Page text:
What Employers can do to Protect their Staff from Sexual Harassment during a Second Lockdown – 10 Tips to guide HR teams

The #MeToo movement brought substantial attention, not just to the issue of sexual harassment in the film industry, but also to the challenges facing HR departments in the office. There are indications that COVID-19, and the consequential pressures on almost every workplace has increased the prevalence of workplace sexual harassment, with staff increasingly working away from stable office environments. Employers should ensure their current anti-harassment measures remain “fit-for-purpose” and adopt new measures where necessary.

Sexual harassment is unwanted conduct of a sexual nature and can include “jokes” or “banter”, as well as more serious advances such as unwanted touching, sending sexually explicit messages or sexual assault. The impact of the behaviour is what matters, even if the behaviour was not intended as sexual harassment and it can affect people of any gender or sexual orientation. The consequences of sexual harassment can be extremely damaging, for the individual employee who may suffer mental and physical consequences, but also for businesses in general – a toxic environment may lead to wider productivity and retention issues and grievances reaching tribunals can be costly both in fees and company reputation. Employers may avoid vicarious liability for employment-related sexual harassment if they have taken all reasonable steps to prevent the harassment.

But why has the risk of sexual harassment in the workplace increased during these times of separation? Remote working has produced increased opportunities for online harassment and one-to-one access to colleagues outside of working hours. Social distancing has also meant that less employees are present to supervise, witness or challenge inappropriate behavior in the workplace. The increased reliance on freelancers and contractors for specific projects – individuals who may be unfamiliar with the business culture, or, if they are victims of sexual harassment themselves, may be unware of reporting protocols in the company or may simply fear losing work – is a further risk factor.

As the UK heads towards further lockdown measures, employers should be taking precautions to mitigate risk factors. We’ve gathered some advice and guidance to get you started:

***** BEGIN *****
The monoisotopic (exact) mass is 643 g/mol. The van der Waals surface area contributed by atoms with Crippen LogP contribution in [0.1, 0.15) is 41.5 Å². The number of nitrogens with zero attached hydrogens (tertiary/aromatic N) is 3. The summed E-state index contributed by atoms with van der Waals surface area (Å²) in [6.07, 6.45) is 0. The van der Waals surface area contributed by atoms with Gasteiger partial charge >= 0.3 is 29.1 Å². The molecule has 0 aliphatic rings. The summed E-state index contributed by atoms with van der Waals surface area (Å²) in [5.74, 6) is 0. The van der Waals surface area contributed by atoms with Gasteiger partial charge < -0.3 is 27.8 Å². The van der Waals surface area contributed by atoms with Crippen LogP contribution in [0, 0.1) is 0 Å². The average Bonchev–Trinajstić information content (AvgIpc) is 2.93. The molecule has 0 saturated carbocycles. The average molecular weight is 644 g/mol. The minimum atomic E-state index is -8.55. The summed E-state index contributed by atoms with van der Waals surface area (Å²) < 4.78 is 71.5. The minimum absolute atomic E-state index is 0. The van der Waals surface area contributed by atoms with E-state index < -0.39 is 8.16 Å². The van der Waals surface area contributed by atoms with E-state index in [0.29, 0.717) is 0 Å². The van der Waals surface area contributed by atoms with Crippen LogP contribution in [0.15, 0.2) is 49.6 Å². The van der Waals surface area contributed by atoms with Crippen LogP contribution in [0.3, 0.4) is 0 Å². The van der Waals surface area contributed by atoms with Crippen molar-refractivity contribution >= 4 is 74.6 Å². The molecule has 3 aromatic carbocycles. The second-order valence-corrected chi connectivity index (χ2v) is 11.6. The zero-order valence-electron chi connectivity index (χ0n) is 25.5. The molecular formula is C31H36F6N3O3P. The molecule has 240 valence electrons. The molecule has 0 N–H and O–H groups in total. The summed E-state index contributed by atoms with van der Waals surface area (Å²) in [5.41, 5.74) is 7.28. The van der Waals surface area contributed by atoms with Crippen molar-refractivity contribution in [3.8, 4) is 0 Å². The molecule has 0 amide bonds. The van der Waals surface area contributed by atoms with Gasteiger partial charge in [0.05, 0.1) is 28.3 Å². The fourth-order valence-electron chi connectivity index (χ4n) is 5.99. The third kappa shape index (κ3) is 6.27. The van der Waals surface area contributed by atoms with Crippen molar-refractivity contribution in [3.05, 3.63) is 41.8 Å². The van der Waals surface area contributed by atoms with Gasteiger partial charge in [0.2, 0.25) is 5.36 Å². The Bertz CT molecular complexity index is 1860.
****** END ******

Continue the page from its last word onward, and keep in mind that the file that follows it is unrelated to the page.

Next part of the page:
1. Refresh your understanding of your obligations under the Equality Act – check out the user-friendly resources of the the Equality and Human Rights Commission and their practical tips.
  2. Review your existing anti-harassment business policies and training materials to ensure that the expected standards of behavior are set out clearly.
  3. Engage staff members in renewing their understanding of your anti-harassment policy.
  4. Consider organizing additional training to equip managerial staff with tools for challenging inappropriate behavior.
  5. Make sure that the presence of the HR department is known to employees, despite remote working practices.
  6. Highlight to everyone in your business, freelancers included, how to raise concerns and how complaints will be handled.
  7. Continue to embed an appropriate business culture into your organisation – from first to exit interview – so that everyone in the business understands that such behavior is not tolerated.
  8. Check that your privacy policies enable you to monitor employee communications to investigate and respond to harassment allegations and as part of your anti-harassment preventative measures.
  9. Ensure that your electronic communications policy sets out clear standards of conduct and performance, providing examples of unacceptable behaviour, and enable staff members to familiarise themselves with these standards.
  10. Take allegations seriously and treat those who come forward with empathy – sexual harassment can be a daunting experience. Responding to issues sensitively and appropriately will encourage greater confidence of staff in their management team and will promote a more transparent culture.

The above guidance is designed to assist HR teams to revisit their policies and procedures in the wake of COVID-19 and the looming second lockdown. Our privacy and employment teams are on hand to provide specialist advice in the event that sensitive issues arise.

Article written by: Syvanne Aloni

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